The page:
The satellite industry is ready to transform amid its adoption of terrestrial network technologies like 5G, cloud and network function virtualization.
Cloud technology enables improved resiliency with remote management and automated failover, Sean Yarborough, vice president of product management at integrator ST Engineering iDirect, said Thursday during the webinar “Satellite and Cloud Computing,” co-hosted by satellite trade association GVF and Connectivity Business News.
The cloud also promises to ease deployment. Intelsat and Microsoft’s (NASDAQ:MSFT) cloud service, Microsoft Azure, earlier this year demonstrated a proof-of-concept 5G network, which aims to speed delivery of services to its customers. In the past, operators had to configure hardware before shipping it, Albie Bester, market development manager at Intelsat, said during the webinar, adding that any device can be reconfigured remotely with 5G and edge computing technologies.
The adoption of technologies such as cloud computing and 5G makes it easier to integrate satellite and terrestrial networks, Karl Horne, vice president of Telco, MNO and cloud solutions at SES (EPA:SESG), said during the webinar. As a result, SES is playing a greater role in the provision of critical infrastructure services to the U.S. government and to the 16 critical infrastructure sectors identified by the U.S. Department of Homeland Security, he said.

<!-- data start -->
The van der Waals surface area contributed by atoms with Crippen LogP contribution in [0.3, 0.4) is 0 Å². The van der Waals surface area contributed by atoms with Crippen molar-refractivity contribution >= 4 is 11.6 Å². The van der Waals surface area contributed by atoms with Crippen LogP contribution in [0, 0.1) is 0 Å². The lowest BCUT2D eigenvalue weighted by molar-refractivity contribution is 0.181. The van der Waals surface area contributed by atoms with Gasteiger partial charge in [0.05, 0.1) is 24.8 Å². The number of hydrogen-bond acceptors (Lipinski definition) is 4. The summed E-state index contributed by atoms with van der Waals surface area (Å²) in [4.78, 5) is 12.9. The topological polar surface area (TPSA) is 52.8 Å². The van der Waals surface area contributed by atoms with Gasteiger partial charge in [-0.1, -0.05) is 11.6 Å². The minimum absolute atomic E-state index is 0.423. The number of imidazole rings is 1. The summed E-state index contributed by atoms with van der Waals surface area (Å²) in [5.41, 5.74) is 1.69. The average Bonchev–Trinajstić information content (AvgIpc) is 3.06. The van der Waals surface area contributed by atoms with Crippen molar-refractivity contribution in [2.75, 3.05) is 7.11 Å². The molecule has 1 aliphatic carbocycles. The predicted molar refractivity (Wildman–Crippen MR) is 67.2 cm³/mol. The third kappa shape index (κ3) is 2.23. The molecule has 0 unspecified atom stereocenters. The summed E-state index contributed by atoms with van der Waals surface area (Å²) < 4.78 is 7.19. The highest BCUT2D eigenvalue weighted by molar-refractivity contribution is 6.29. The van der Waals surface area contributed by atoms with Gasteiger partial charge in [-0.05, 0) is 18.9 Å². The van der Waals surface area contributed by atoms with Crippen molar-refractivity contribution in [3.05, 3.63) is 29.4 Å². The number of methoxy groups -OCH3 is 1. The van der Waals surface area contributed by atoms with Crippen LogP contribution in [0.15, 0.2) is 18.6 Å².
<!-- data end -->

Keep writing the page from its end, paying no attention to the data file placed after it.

Enhancing network integration
The satellite industry is adopting the Digital IF Interoperability (DIFI) standard, 5G and 3GPP, as well as standards promulgated by the Metro Ethernet Forum (MEF). This will “stop the stovepipes” and enable greater integration between networks, Stuart Daughtbridge, vice president of advanced technology and business development at technology developer Kratos (NASDAQ:KTOS) and chairman of the board at DIFI Consortium, said during the webinar.
These new standards will also help the satellite industry take advantage of the pace of development of terrestrial technology. For example, Kratos has been building software modems running on the Intel (NASDAQ:INTC) x86 chipset, Daughtbridge said, noting that when Intel released its latest chipset, the performance of the software modems improved 40%.
“It took effort on our part, no effort on our customers’ part. It was all based off the [research and development] of Intel and the other chip manufacturers,” he added. “What’s really exciting about that is they update those chipsets about every 12 to 18 months.”
Meanwhile, SES and Microsoft are working together on the Satellite Communications Virtualization program, which aims to speed the adoption of standards, the cloud and virtualization in ground systems, SES’ Horne noted.
Integrating technologies will ease the delivery of a multi-orbit future, Intelsat’s Bester said, “to our … constellation or perhaps high-altitude platform systems (HAPS), all of those will be integrated into a single network.”
The next webinar co-hosted by GVF and Connectivity Business News will be “New Space: Will the Bubble Burst?” on October 26.